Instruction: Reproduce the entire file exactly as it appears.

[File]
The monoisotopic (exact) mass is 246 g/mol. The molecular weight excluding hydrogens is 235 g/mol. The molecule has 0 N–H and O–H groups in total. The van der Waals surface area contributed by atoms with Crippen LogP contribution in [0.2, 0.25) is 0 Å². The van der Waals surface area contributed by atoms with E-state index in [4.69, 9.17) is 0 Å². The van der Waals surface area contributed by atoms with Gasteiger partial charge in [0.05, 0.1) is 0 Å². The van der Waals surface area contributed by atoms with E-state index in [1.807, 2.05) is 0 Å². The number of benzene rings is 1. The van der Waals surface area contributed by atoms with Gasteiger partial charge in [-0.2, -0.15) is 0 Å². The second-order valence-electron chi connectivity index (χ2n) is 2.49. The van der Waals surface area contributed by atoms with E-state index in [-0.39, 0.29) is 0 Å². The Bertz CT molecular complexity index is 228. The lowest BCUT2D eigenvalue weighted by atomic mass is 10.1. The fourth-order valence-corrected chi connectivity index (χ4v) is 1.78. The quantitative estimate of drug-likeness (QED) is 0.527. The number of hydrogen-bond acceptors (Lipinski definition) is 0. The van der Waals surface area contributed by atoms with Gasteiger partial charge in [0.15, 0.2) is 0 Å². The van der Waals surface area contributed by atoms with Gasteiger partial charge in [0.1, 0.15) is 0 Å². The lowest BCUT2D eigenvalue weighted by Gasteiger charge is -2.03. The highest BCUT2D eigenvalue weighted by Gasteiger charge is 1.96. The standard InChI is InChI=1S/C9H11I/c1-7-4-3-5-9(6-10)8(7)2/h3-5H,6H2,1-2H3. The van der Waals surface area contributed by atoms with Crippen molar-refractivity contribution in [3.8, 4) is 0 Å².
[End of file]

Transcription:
The monoisotopic (exact) mass is 246 g/mol. The molecular weight excluding hydrogens is 235 g/mol. The molecule has 0 N–H and O–H groups in total. The van der Waals surface area contributed by atoms with Crippen LogP contribution in [0.2, 0.25) is 0 Å². The van der Waals surface area contributed by atoms with E-state index in [4.69, 9.17) is 0 Å². The van der Waals surface area contributed by atoms with Gasteiger partial charge in [0.05, 0.1) is 0 Å². The van der Waals surface area contributed by atoms with E-state index in [1.807, 2.05) is 0 Å². The number of benzene rings is 1. The van der Waals surface area contributed by atoms with Gasteiger partial charge in [-0.2, -0.15) is 0 Å². The second-order valence-electron chi connectivity index (χ2n) is 2.49. The van der Waals surface area contributed by atoms with E-state index in [-0.39, 0.29) is 0 Å². The Bertz CT molecular complexity index is 228. The lowest BCUT2D eigenvalue weighted by atomic mass is 10.1. The fourth-order valence-corrected chi connectivity index (χ4v) is 1.78. The quantitative estimate of drug-likeness (QED) is 0.527. The number of hydrogen-bond acceptors (Lipinski definition) is 0. The van der Waals surface area contributed by atoms with Gasteiger partial charge in [0.15, 0.2) is 0 Å². The van der Waals surface area contributed by atoms with Gasteiger partial charge in [0.1, 0.15) is 0 Å². The lowest BCUT2D eigenvalue weighted by Gasteiger charge is -2.03. The highest BCUT2D eigenvalue weighted by Gasteiger charge is 1.96. The standard InChI is InChI=1S/C9H11I/c1-7-4-3-5-9(6-10)8(7)2/h3-5H,6H2,1-2H3. The van der Waals surface area contributed by atoms with Crippen molar-refractivity contribution in [3.8, 4) is 0 Å².